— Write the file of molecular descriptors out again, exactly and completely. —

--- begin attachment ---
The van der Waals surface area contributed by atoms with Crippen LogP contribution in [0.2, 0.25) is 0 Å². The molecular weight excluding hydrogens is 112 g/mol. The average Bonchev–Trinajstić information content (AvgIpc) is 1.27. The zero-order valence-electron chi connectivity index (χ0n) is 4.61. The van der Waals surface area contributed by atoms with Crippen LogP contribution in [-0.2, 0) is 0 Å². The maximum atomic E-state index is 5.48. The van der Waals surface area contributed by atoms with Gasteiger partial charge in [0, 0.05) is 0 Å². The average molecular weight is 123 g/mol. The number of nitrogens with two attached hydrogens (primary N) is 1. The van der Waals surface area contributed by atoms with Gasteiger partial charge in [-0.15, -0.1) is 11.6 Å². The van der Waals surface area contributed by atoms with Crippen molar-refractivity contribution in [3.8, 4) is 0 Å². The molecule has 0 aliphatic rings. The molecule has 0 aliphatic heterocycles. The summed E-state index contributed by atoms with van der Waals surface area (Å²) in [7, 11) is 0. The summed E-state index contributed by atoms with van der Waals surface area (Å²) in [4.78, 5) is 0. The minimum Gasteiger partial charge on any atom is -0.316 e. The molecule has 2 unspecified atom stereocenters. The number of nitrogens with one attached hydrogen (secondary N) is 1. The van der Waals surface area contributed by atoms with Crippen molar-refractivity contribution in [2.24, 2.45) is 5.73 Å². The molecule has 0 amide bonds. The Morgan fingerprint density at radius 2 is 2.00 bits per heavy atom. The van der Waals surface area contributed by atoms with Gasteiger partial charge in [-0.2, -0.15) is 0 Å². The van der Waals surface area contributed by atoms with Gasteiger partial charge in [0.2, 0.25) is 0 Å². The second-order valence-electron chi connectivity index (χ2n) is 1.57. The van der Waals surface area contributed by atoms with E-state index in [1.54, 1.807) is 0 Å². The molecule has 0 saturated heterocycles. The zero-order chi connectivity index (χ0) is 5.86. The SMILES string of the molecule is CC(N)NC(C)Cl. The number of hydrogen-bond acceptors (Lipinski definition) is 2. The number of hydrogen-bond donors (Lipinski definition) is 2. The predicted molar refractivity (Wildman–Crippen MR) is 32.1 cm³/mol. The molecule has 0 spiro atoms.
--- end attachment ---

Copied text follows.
The van der Waals surface area contributed by atoms with Crippen LogP contribution in [0.2, 0.25) is 0 Å². The molecular weight excluding hydrogens is 112 g/mol. The average Bonchev–Trinajstić information content (AvgIpc) is 1.27. The zero-order valence-electron chi connectivity index (χ0n) is 4.61. The van der Waals surface area contributed by atoms with Crippen LogP contribution in [-0.2, 0) is 0 Å². The maximum atomic E-state index is 5.48. The van der Waals surface area contributed by atoms with Gasteiger partial charge in [0, 0.05) is 0 Å². The average molecular weight is 123 g/mol. The number of nitrogens with two attached hydrogens (primary N) is 1. The van der Waals surface area contributed by atoms with Gasteiger partial charge in [-0.15, -0.1) is 11.6 Å². The van der Waals surface area contributed by atoms with Crippen molar-refractivity contribution in [3.8, 4) is 0 Å². The molecule has 0 aliphatic rings. The molecule has 0 aliphatic heterocycles. The summed E-state index contributed by atoms with van der Waals surface area (Å²) in [7, 11) is 0. The summed E-state index contributed by atoms with van der Waals surface area (Å²) in [4.78, 5) is 0. The minimum Gasteiger partial charge on any atom is -0.316 e. The molecule has 2 unspecified atom stereocenters. The number of nitrogens with one attached hydrogen (secondary N) is 1. The van der Waals surface area contributed by atoms with Crippen molar-refractivity contribution in [2.24, 2.45) is 5.73 Å². The molecule has 0 amide bonds. The Morgan fingerprint density at radius 2 is 2.00 bits per heavy atom. The van der Waals surface area contributed by atoms with Gasteiger partial charge in [-0.2, -0.15) is 0 Å². The van der Waals surface area contributed by atoms with Gasteiger partial charge in [0.2, 0.25) is 0 Å². The second-order valence-electron chi connectivity index (χ2n) is 1.57. The van der Waals surface area contributed by atoms with E-state index in [1.54, 1.807) is 0 Å². The molecule has 0 saturated heterocycles. The zero-order chi connectivity index (χ0) is 5.86. The SMILES string of the molecule is CC(N)NC(C)Cl. The number of hydrogen-bond acceptors (Lipinski definition) is 2. The number of hydrogen-bond donors (Lipinski definition) is 2. The predicted molar refractivity (Wildman–Crippen MR) is 32.1 cm³/mol. The molecule has 0 spiro atoms.